How the Army designed the world’s weirdest meat

Can the United States Army claim credit for the McRib?

That bizarre fast-food creation has long been the subject of cultish adoration and surprisingly credible conspiracy theories (like the one that speculates its mysterious appearances are timed to low pork prices).

But the best speculation about the McRib may be a new theory about its origins: that it’s part of our lives thanks to the United States Army’s quietly revolutionary food lab, located in Natick, Massachusetts…

“What the Army develops is the backbone,” Anastacia Marx de Salcedo says. “The private companies make it more palatable for the consumer.”

She’s the author of Combat-Ready Kitchen: How the U.S. Military Shapes the Way You Eat, a new book that tracks Army food research’s wide influence on the culture at large. It’s a rollicking, yet encyclopedic, look at the Army’s role in everything from industrialized meats to energy bars. And that includes the restructured-meat masterpiece known as the McRib.

So, who gets credited for developing restructured meat?

…Marx de Salcedo identifies Dr. Roger Mandigo as one contender, who told Marx de Salcedo that in 1970, “the project was funded by the National Pork Council with the pork producers check-off fund … our original restructured pork was shaped like chops; McDonald’s adapted them for their McRibs.” Marx de Salcedo also notes the work of Dr. Dale Huffman, a professor who developed a restructured pork chop in 1969 that he originally tried to sell to Burger King.

But the most interesting contender might be…John Secrist, a food scientist at the Natick Soldier Center for Research and Development. That’s the place where the US Army develops its groundbreaking food for the troops as part of its Combat Feeding Program…Secrist told Marx de Salcedo that in the ’60s, Natick asked him and his team to develop a cheaper version of steaks and chops.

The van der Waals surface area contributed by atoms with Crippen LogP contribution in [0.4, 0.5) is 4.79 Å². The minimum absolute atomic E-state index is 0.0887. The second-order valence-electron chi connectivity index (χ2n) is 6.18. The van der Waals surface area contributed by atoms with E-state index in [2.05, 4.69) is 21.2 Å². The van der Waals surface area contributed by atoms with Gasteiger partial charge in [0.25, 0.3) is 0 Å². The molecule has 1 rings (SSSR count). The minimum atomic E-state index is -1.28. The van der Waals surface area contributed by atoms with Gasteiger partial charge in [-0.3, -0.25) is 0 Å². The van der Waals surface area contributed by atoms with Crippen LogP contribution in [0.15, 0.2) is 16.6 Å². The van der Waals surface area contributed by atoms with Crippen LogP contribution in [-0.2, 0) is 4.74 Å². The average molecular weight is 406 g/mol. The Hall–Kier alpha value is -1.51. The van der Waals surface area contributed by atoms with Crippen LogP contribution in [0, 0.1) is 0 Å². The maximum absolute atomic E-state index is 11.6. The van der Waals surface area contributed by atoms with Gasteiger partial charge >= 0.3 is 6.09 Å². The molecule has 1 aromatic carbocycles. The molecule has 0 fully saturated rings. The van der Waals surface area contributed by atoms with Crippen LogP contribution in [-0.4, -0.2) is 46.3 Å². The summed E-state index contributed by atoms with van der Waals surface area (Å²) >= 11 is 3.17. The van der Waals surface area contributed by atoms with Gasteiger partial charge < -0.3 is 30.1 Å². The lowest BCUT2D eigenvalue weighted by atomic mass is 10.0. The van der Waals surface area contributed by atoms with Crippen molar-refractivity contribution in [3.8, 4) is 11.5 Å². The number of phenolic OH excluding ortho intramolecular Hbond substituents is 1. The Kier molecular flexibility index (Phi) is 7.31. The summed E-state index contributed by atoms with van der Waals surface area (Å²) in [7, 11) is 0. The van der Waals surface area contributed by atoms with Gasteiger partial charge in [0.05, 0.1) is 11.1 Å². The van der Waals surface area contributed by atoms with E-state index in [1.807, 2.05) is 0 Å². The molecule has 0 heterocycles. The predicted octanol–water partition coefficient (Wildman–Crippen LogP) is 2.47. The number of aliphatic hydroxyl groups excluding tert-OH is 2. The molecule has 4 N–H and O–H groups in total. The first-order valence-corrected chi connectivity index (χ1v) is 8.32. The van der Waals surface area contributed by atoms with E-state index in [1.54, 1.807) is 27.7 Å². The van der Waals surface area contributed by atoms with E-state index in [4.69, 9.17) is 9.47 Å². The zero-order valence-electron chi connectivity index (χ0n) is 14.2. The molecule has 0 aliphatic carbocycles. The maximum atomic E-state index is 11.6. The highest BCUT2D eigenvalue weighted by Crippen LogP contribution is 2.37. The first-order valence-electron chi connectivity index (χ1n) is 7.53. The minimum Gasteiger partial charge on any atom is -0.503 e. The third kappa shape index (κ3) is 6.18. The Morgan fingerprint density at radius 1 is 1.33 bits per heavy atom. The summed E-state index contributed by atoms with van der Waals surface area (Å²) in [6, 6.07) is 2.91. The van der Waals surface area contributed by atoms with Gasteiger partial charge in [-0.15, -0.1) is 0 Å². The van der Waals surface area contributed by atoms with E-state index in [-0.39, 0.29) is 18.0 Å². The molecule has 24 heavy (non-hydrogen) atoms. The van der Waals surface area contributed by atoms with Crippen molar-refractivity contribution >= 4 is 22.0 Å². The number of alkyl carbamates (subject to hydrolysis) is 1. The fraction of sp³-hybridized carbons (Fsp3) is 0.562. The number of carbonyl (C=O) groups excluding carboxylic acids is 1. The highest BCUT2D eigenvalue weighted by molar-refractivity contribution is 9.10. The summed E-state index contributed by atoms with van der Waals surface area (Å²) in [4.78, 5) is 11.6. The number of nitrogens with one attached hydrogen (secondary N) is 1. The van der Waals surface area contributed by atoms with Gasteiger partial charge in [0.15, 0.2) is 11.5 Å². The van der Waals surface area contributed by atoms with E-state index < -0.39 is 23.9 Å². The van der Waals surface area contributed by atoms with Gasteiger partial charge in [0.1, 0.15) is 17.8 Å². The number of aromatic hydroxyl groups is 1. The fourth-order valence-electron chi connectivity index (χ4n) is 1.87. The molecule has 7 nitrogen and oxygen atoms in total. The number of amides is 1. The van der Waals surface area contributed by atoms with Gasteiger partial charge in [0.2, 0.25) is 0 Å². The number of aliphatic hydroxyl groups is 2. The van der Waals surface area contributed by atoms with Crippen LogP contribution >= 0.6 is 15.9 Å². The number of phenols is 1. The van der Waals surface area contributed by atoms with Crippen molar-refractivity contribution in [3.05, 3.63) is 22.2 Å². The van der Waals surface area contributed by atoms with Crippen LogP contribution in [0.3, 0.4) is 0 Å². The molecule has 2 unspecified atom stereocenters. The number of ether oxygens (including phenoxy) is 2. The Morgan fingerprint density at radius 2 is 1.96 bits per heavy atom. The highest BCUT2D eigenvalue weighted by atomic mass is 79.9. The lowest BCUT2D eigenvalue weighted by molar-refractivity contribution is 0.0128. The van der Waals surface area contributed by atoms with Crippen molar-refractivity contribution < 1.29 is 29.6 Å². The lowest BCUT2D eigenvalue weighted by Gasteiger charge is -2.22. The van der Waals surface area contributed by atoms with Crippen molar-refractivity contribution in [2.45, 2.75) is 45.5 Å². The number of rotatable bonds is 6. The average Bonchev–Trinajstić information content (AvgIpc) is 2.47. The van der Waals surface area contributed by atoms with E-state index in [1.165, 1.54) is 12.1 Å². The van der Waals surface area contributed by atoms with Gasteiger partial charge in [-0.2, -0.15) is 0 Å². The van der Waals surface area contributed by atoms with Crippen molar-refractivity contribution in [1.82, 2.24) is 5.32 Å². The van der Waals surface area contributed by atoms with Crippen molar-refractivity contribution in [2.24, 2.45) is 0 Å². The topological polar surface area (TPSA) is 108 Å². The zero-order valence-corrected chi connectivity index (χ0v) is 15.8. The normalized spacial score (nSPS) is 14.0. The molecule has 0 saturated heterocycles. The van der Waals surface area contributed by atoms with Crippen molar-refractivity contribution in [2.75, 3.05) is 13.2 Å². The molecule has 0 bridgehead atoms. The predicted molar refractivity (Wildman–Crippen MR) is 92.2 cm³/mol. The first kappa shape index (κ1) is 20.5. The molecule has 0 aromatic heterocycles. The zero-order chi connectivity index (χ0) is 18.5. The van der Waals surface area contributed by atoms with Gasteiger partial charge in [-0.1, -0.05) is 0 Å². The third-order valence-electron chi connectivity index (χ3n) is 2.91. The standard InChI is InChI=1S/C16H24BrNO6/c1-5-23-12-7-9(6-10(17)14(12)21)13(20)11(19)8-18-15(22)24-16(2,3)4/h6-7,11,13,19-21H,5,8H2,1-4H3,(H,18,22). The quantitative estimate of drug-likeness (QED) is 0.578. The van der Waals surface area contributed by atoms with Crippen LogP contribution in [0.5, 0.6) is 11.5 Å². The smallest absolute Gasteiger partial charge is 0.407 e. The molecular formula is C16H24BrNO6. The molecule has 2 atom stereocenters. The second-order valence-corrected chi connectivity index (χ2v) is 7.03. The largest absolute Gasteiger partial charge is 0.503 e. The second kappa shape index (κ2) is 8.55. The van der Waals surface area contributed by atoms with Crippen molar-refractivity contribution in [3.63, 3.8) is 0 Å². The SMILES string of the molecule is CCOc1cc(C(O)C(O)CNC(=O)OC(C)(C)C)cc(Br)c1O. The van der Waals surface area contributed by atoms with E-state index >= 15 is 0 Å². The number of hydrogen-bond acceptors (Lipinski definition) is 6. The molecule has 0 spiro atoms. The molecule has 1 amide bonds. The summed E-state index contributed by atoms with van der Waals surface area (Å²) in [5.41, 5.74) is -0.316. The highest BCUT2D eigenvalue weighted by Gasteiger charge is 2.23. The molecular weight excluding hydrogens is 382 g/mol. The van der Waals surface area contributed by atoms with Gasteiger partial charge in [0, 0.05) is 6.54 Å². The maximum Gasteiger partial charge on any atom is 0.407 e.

The Army then partnered with a meat flaking company in Ohio in order to break down meat and reassemble it into the meatlike blobs that are familiar today in the form of the McRib. Natick enlisted many meatpackers to do trial runs to see if the technology was viable, and as a result, it made its way to the private sector. “Denny’s used our restructured beefsteak in their restaurant,” Secrist said, “and McDonald’s McRib is as close to our product as you can get.”

The Army didn’t sit in McDonald’s kitchen and tell the chefs how to season their gloriously weird ribs. But Marx de Salcedo argues that they did provide the driving force to make restructured meat a commercial reality. Even Mandigo, the food scientist often credited with the McRib’s technology, told Salcedo that “the military allowed us to use the processes they developed.”

At least we can forget any stories about the McRib being developed at Area 51 from extraterrestrial technology, alien animals.

Or is that what we’re supposed to do?

Japanese burger-freaks have a chance to smell like a Whopper

For hamburger aficionados who want the smell even when they can’t get a bite, Burger King is putting the scent into a limited-edition fragrance.

Burger King said…that the Whopper grilled beef burger-scented cologne will be sold only on April 1, and only in Japan.

Sounds too good to be true? It’s not an April Fools’ Day joke, though the company chose the date deliberately.

The limited “Flame Grilled” fragrance can be purchased at 5,000 yen (about $40), including the burger. There will be only 1,000 of them.

Burger King is hoping the scent will seduce new fans for their burgers. I know it certainly would have the opposite effect on me. And I love hamburgers.

Breakfast of Champions

Light toast – my homebaked 1/4 whole wheat bread
Natural brown eggs [every native New Englander knows this is appropriate] – large
— lightly fried or poached — depending on mood
tomato slices
Provolone cheese slices
Tuong Ot Tói Viet-Nam chili garlic sauce
Season to taste

Yum.

Classier protest than whipped cream pies


First – the fries

Anti-austerity protesters got close enough to Belgium’s prime minister on Monday to splatter him with a helping of the national dish – fries and mayo.

Pictures from the business event in Namur showed Charles Michel, 39, smiling as a woman squirted sauce over his suit. His spokesman said he would not press charges, and declined comment on the breach of security around the premier of a country that has been a major recruiting hub for jihadists fighting in Syria.


Then – the mayo

Best fries in the world, so they say.

I have to say the best ever I’ve had were from a truck near Upton Park on the way to a West Ham football match.

Best in Santa Fe IMHO? Second Street Brewery.

Compare Brazil’s dietary guidelines to the USDA’s